As in Poole’s article, Francke presents Burbridge’s move into the Western genre as a dramatic shift. Here, Burbridge’s experience as actress and writer is foregrounded; however, certain important details are missing. According to a 1948 New York Times article about women who wrote Westerns, Burbridge was not a stranger to the genre in the early 1930s. As the author writes, “Betty Burbridge, whose mother was Prudence Penny, a home economics columnist for the now defunct New York American, wrote a column herself as Prudence Penny Jr. before she became an ingenue in silent Westerns under the name of Elizabeth Burbridge” (Colton). While this article recognizes her long relationship to the Western genre that I found in my own research, it still glosses over this early period and fails to acknowledge her potential career agency.
In fact, Burbridge’s early work as an actress and screenwriter during the silent era set the stage, so to speak, for her career as a Western screenwriter during Hollywood’s studio era. Not unlike many screenwriters in early Hollywood, she began her career as an actress in the 1910s. She worked with the Biograph Company, Thomas Ince, and the Essanay Film Manufacturing Company, among others. According to fellow B-Western writer C. Jack Lewis, Burbridge acted in eight films over the span of two years before she moved on to writing (173). However, the trade press and other sources credit her for over several dozen roles in other films between 1913 and 1916. For the most part, she was well received as an actress, referred to as “little,” or “dainty,” Elizabeth Burbridge in some cases (Melbourne 11; “The White Alley”). Fan magazines often listed her alongside popular stars like Cunard, Mae Marsh, Norma Talmadge, and Helen Holmes (Coward 131); and she often received positive reviews in the trade press. For example, a writer for Reel Life noted that, “Elizabeth Burbridge, leading woman of the New York Motion Picture studios, has been coming rapidly forward in her art during the last few weeks. As Ella Wheeler in the ‘Shorty’ series, she has done some remarkably clever Western character work” (“Real Tales” ). During her acting days, Burbridge worked on numerous Westerns, often with Ince, and established herself as capable of depicting the “Western character,” or what Reel Life, at different times, described as presenting “a vivacious heroine, with a great deal of the ‘snap and go’ quality,” with a tendency to “rarely [betray] timidity, no matter what dangerous stunt she may be asked to do” (“Real Tales” ; “Real Tales” ). The list of her films featuring this type of character includes, according to the trade press, Richard V. Spencer and Ince’s The Fires of Ambition, Ince and C. Gardner Sullivan’s One of the Discard, and The Word of His People, all from 1914, and Ince and Sullivan’s “Shorty” series mentioned above. One could argue then that these acting experiences influenced Burbridge’s later status as “typical of the women [writers] who ended up in the B-Western stable” (Francke 74).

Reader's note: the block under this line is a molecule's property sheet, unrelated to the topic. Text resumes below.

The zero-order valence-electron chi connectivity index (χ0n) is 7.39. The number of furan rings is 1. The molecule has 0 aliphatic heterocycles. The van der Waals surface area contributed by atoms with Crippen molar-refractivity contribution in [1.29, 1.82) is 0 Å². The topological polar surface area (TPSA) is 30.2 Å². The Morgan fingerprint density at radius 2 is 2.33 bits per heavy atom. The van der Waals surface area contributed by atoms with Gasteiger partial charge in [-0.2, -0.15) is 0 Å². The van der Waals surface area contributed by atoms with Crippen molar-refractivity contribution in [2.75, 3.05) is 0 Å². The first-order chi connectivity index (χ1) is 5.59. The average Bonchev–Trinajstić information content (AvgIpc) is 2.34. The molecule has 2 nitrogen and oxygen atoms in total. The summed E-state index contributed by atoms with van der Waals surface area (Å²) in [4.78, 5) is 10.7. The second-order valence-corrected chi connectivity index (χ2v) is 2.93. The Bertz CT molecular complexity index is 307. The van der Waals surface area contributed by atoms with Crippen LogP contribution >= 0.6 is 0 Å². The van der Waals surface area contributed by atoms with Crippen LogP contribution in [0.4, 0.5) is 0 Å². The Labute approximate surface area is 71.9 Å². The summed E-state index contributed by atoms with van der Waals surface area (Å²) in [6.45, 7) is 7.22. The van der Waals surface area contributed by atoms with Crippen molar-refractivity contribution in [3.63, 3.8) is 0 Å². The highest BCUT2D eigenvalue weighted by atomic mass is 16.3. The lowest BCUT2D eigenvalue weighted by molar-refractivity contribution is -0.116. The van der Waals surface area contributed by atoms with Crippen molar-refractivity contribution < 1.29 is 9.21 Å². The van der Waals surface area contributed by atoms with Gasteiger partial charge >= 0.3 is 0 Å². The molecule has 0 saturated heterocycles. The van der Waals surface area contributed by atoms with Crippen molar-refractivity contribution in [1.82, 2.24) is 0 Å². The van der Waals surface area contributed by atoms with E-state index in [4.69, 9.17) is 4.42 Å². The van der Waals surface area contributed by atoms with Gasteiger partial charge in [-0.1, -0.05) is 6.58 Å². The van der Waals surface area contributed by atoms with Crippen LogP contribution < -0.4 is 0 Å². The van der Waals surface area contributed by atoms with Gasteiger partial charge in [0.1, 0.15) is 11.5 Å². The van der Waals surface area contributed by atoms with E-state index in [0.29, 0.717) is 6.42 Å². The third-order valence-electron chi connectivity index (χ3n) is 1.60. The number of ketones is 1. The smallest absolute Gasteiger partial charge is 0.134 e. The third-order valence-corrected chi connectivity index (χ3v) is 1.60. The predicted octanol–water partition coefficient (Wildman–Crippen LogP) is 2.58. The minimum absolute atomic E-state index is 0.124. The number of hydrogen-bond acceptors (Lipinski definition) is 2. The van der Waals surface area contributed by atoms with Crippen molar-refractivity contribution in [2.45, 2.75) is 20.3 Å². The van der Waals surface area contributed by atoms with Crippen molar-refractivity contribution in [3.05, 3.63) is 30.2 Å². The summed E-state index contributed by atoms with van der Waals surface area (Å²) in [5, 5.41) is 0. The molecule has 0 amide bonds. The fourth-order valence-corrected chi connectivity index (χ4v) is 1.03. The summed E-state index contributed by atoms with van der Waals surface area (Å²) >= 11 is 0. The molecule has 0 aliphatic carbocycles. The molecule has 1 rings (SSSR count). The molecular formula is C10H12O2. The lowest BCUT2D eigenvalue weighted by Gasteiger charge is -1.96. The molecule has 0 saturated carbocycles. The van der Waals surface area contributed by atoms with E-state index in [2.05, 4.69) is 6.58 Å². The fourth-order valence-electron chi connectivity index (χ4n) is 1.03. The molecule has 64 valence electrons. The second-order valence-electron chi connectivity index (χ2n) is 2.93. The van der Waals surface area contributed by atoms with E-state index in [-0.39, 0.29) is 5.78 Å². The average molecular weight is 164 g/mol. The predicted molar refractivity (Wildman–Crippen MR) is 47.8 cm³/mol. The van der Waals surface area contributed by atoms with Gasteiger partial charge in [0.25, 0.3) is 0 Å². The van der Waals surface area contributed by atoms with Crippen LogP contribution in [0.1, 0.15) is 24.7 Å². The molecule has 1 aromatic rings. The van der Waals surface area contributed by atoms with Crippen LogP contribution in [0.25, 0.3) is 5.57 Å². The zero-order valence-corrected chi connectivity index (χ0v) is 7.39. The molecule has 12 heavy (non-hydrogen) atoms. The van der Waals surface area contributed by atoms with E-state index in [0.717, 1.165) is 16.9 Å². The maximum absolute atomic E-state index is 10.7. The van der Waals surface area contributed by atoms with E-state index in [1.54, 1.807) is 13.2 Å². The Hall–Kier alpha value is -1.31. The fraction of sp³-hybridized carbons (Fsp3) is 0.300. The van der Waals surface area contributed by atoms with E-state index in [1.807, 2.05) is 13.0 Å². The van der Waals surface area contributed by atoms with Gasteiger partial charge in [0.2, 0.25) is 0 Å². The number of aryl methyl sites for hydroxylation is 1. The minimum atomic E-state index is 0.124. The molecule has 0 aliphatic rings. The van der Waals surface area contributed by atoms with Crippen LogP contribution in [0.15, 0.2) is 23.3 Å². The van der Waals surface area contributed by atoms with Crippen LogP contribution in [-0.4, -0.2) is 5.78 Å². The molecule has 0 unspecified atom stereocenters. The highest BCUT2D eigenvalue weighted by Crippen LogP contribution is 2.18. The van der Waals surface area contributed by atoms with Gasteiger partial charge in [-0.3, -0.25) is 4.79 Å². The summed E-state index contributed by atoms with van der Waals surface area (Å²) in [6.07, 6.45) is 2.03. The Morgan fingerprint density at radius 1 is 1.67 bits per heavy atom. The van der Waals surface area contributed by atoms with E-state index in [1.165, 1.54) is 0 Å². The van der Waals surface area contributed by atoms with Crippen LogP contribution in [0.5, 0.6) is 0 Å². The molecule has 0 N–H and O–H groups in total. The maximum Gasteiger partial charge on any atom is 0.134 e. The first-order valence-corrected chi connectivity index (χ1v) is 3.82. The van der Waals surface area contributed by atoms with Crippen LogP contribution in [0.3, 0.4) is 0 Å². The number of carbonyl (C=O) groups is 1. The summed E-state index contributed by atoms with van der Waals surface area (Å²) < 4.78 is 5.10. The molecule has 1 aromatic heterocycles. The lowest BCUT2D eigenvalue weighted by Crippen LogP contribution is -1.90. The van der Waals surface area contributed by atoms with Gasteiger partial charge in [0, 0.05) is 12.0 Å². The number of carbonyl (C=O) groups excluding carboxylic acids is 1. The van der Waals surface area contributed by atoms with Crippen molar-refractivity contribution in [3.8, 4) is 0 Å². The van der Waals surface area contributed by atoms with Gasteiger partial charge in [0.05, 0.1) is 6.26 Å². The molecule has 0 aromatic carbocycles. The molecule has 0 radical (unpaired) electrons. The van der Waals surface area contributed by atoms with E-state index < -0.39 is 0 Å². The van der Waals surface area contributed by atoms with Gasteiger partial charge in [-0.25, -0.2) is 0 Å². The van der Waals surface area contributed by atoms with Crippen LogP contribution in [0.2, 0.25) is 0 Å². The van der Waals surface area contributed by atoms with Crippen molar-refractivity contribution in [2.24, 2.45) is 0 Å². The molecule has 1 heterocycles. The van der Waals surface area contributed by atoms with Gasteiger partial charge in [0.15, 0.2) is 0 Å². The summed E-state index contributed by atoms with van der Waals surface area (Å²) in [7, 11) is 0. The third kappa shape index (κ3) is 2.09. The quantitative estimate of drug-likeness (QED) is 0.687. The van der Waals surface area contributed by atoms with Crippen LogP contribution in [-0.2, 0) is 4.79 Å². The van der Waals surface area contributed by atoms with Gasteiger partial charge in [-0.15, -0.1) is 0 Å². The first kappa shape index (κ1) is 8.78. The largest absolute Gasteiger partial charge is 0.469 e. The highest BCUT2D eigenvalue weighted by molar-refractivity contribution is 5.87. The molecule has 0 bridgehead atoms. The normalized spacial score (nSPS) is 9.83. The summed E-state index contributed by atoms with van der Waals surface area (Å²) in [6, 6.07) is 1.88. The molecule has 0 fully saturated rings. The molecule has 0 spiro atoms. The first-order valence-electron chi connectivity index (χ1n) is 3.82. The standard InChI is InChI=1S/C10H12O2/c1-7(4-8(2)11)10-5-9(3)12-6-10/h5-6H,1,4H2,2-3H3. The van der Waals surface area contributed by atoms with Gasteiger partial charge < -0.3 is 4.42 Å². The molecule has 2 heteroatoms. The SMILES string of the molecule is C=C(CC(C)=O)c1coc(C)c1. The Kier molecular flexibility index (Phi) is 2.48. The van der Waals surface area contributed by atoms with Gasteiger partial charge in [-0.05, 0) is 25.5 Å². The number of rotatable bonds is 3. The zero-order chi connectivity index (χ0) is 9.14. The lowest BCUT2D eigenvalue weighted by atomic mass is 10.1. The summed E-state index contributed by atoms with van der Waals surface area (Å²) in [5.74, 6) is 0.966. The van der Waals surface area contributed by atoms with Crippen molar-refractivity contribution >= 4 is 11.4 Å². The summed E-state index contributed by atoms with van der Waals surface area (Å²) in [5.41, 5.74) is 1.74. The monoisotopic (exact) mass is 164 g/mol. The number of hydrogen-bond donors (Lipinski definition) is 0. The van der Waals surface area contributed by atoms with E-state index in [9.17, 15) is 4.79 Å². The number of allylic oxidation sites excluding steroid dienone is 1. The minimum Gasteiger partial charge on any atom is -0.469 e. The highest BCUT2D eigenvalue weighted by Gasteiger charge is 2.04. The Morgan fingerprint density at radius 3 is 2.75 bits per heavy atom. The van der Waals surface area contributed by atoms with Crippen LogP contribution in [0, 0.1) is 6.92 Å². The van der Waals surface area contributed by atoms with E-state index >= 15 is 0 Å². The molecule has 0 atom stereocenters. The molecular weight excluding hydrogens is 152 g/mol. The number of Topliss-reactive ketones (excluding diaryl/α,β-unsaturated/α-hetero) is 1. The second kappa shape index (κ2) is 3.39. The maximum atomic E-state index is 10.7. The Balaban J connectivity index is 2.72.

While it can prove difficult to accurately track Burbridge’s film writing credits released before the emergence of the Writers Guild of America in 1933 and the implementation of more systematized accreditation and archiving—the Writers Guild Foundation only has records of Burbridge’s credits from the mid-1930s to the mid-1950s and Francke’s filmography for her only lists work from 1931 to 1949—credits listed in the trade press and multiple, international film collections and databases suggest that Burbridge did more than write for “traditional woman’s page subjects” between the time that she was acting and when she became a full-time writer in the 1930s. In 1916, The Moving Picture World wrote of Burbridge: “In addition to her activities before the camera Miss Burbridge has written and, more important, seen produced several scenarios” (“Elizabeth Burbridge with Powell”). In 1917, three years after she is said to have started acting for the screen, the trade press began to credit Burbridge as a writer of film stories. For instance, Moving Picture World reported her work on Captain Kiddo (1917) and The Film Daily and Motion Picture News her work on Milady o’ the Beanstalk (1918) (“Second Series”; “Baby Marie”; “Pathe Names Eight”).